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Monthly Economic Indicators

Executive Summary

  • Growth has been more subdued than incorporated in the Budget forecasts, although partly reflecting the impact of drought conditions
  • Nominal GDP – and tax revenue – has closely matched expectations owing to higher terms of trade
  • The economies of our trading partners are set to slow in the second half of 2010
  • Outlook for New Zealand economy also dependent on domestic factors including Canterbury earthquake and tax changes

The New Zealand economy continued its gradual recovery from recession.  With real production GDP rising just 0.2% in the June 2010 quarter, economic growth has been much more subdued in the first half of 2010 than incorporated in the Budget 2010 forecasts.  Weak growth in the June quarter also means we are more confident this recovery is weaker than typical recoveries experienced previously in New Zealand.

Signs of rebalancing in the economy towards the tradable sector, which were present earlier in the year, have eased recently.  Drought conditions impacted negatively on tradable sector industries such as agriculture and primary manufacturing in the June quarter, although other manufacturing industries also weakened.  Growth in the quarter was driven by higher output in industries associated with the non-tradable sector, particularly construction and most service industries.

While real growth was much weaker than expected, the level of nominal GDP in the June quarter was similar to our expectations and thus tax revenue was also very close to forecast over this period.  A key contribution to nominal GDP growth over the past three quarters has been a large rise in the merchandise terms of trade (the ratio of export prices to import prices).  The current level of the terms of trade, driven by strong commodity prices, is an offset to stalling real output in the tradable sector and is boosting national incomes as well as the trade balance.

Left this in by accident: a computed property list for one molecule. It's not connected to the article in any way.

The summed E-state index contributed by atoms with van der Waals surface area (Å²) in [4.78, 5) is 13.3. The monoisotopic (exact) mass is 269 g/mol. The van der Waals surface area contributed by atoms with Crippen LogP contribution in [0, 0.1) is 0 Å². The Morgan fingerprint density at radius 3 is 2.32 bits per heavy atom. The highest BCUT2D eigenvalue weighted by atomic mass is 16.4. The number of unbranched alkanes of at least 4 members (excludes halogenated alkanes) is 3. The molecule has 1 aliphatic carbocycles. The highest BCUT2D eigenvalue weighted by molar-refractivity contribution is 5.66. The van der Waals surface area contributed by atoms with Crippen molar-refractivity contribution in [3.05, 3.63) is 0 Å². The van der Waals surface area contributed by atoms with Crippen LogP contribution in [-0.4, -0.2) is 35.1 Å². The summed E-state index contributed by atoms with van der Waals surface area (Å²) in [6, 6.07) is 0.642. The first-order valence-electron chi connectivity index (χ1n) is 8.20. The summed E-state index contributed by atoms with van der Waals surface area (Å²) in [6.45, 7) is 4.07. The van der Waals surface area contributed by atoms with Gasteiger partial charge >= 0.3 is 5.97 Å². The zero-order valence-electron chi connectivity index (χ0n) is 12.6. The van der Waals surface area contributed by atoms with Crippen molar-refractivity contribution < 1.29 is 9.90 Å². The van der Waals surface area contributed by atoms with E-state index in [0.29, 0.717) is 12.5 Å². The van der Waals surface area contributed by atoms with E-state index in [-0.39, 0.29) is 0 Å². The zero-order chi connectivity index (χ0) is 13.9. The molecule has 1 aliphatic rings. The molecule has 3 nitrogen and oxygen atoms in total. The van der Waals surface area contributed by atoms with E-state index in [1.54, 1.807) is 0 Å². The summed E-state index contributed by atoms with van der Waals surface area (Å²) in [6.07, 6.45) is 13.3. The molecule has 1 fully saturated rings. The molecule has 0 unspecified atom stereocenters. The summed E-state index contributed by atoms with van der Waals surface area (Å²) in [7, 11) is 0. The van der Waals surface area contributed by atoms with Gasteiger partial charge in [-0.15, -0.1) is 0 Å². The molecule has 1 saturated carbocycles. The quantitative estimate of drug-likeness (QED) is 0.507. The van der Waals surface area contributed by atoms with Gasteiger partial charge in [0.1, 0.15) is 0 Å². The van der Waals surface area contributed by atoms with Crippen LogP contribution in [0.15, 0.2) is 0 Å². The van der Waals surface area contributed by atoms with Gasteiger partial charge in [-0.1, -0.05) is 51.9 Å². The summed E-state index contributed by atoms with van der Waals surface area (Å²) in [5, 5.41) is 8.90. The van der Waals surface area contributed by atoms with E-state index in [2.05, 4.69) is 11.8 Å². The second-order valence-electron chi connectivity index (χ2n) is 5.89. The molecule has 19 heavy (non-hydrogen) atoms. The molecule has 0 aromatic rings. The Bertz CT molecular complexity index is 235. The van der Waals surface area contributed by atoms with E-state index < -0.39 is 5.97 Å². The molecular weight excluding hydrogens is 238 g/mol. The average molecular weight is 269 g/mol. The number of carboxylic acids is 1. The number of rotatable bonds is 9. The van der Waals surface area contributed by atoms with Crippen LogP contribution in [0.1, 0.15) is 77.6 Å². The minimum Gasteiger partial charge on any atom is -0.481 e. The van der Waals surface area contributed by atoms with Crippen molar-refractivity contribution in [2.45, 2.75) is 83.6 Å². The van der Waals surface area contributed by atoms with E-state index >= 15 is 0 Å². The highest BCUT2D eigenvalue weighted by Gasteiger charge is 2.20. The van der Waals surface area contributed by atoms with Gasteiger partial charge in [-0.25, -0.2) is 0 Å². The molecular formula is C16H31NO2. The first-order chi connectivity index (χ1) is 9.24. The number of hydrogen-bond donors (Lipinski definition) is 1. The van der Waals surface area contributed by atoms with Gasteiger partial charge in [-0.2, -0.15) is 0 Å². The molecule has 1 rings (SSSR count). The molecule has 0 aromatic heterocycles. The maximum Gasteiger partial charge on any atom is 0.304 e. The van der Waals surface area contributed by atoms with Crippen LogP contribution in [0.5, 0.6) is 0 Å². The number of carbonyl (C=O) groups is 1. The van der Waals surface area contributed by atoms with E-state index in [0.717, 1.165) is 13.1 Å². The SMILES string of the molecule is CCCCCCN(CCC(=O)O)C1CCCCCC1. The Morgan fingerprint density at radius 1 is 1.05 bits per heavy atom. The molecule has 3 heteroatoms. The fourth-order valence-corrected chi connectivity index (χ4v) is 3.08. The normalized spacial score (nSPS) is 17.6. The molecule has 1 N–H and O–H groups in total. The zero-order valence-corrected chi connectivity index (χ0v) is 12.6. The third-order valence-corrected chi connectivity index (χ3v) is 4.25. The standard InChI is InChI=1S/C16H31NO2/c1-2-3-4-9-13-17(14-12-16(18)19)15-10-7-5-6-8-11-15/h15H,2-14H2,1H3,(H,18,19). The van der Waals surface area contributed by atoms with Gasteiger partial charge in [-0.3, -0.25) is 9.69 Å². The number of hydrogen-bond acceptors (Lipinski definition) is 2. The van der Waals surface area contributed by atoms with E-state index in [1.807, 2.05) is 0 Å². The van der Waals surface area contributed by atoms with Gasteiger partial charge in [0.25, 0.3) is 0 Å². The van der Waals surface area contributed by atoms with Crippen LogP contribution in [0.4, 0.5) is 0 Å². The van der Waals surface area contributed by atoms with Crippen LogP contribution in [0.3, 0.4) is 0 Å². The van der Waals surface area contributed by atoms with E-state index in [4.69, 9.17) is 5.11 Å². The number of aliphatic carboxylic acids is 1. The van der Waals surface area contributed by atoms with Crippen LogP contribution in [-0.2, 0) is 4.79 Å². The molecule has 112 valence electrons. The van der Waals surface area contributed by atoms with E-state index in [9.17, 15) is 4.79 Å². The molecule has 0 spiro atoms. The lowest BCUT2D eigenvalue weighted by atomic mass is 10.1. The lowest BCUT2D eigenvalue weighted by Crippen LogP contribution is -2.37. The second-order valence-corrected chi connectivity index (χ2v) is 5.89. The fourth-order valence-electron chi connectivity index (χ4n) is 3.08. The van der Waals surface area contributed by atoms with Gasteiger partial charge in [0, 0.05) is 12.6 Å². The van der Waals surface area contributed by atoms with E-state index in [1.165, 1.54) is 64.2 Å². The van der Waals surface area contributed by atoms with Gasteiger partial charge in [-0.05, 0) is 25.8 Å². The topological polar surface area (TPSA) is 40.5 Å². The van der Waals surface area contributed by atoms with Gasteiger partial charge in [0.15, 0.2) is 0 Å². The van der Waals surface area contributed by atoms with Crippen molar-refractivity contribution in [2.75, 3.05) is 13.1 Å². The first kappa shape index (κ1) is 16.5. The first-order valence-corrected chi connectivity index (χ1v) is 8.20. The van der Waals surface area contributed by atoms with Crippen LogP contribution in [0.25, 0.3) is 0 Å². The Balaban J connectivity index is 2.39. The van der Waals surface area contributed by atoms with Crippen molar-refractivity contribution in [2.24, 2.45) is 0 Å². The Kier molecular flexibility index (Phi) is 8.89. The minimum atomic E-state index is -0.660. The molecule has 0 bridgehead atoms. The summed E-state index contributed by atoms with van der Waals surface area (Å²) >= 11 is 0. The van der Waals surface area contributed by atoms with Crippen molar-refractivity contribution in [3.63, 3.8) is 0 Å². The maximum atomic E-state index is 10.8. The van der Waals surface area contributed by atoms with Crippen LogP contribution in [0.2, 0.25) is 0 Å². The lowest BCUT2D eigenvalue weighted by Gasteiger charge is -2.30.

June quarter Balance of Payments data confirmed an expected turning point in the current account deficit.  On an annual basis, the current account deficit rose from a 9-year low of 2.4% of GDP at March to 3.0% at June, the first widening since the global financial crisis escalated in late 2008 and similar to our Budget forecast of 3.2%.  The widening of the deficit was caused by an increase in the income and transfers deficit more than offsetting a rise in the goods surplus to historic highs.

The economy will be affected by a number of one-off factors in the second half of 2010.  These include some post-drought recovery in coming quarters, the tax changes from 1 October 2010 and the Canterbury earthquake.  Another key factor will be a slowdown in the economies of our trading partners expected in the second half of 2010.  However, such a slowdown does not automatically mean growth in the New Zealand economy will slow in the second half of the year.  As it was in the first half of 2010, New Zealand may remain out of sync with our trading partners depending on the exact impact of the one-off domestic factors.

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